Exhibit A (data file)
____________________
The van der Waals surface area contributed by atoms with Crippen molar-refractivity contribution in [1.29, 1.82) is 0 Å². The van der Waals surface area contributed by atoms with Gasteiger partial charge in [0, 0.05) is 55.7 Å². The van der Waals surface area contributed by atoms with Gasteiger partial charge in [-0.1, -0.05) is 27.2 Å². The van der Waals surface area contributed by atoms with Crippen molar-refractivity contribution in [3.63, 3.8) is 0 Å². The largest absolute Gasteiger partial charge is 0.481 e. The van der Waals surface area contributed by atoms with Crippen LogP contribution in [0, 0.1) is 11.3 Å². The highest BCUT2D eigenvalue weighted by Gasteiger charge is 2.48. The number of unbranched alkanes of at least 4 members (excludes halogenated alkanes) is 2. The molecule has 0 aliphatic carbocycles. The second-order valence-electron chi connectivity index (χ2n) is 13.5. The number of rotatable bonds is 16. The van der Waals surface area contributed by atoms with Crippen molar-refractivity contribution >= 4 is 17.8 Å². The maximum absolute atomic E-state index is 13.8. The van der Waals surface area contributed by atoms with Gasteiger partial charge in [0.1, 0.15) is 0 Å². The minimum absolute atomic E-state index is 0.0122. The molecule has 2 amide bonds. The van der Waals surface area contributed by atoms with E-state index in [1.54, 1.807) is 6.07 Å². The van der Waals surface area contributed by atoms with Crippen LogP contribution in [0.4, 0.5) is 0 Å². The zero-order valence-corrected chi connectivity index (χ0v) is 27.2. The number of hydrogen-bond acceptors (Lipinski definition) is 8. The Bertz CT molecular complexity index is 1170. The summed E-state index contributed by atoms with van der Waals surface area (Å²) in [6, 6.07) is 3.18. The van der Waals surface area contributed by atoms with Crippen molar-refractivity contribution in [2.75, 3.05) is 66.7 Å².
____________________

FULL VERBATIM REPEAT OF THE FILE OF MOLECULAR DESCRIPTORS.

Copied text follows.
The van der Waals surface area contributed by atoms with Crippen molar-refractivity contribution in [1.29, 1.82) is 0 Å². The van der Waals surface area contributed by atoms with Gasteiger partial charge in [0, 0.05) is 55.7 Å². The van der Waals surface area contributed by atoms with Gasteiger partial charge in [-0.1, -0.05) is 27.2 Å². The van der Waals surface area contributed by atoms with Crippen molar-refractivity contribution in [3.63, 3.8) is 0 Å². The largest absolute Gasteiger partial charge is 0.481 e. The van der Waals surface area contributed by atoms with Crippen LogP contribution in [0, 0.1) is 11.3 Å². The highest BCUT2D eigenvalue weighted by Gasteiger charge is 2.48. The number of unbranched alkanes of at least 4 members (excludes halogenated alkanes) is 2. The molecule has 0 aliphatic carbocycles. The second-order valence-electron chi connectivity index (χ2n) is 13.5. The number of rotatable bonds is 16. The van der Waals surface area contributed by atoms with Crippen molar-refractivity contribution >= 4 is 17.8 Å². The maximum absolute atomic E-state index is 13.8. The van der Waals surface area contributed by atoms with Gasteiger partial charge in [0.1, 0.15) is 0 Å². The minimum absolute atomic E-state index is 0.0122. The molecule has 2 amide bonds. The van der Waals surface area contributed by atoms with E-state index in [1.54, 1.807) is 6.07 Å². The van der Waals surface area contributed by atoms with Crippen LogP contribution in [0.4, 0.5) is 0 Å². The zero-order valence-corrected chi connectivity index (χ0v) is 27.2. The number of hydrogen-bond acceptors (Lipinski definition) is 8. The Bertz CT molecular complexity index is 1170. The summed E-state index contributed by atoms with van der Waals surface area (Å²) in [6, 6.07) is 3.18. The van der Waals surface area contributed by atoms with Crippen molar-refractivity contribution in [2.75, 3.05) is 66.7 Å².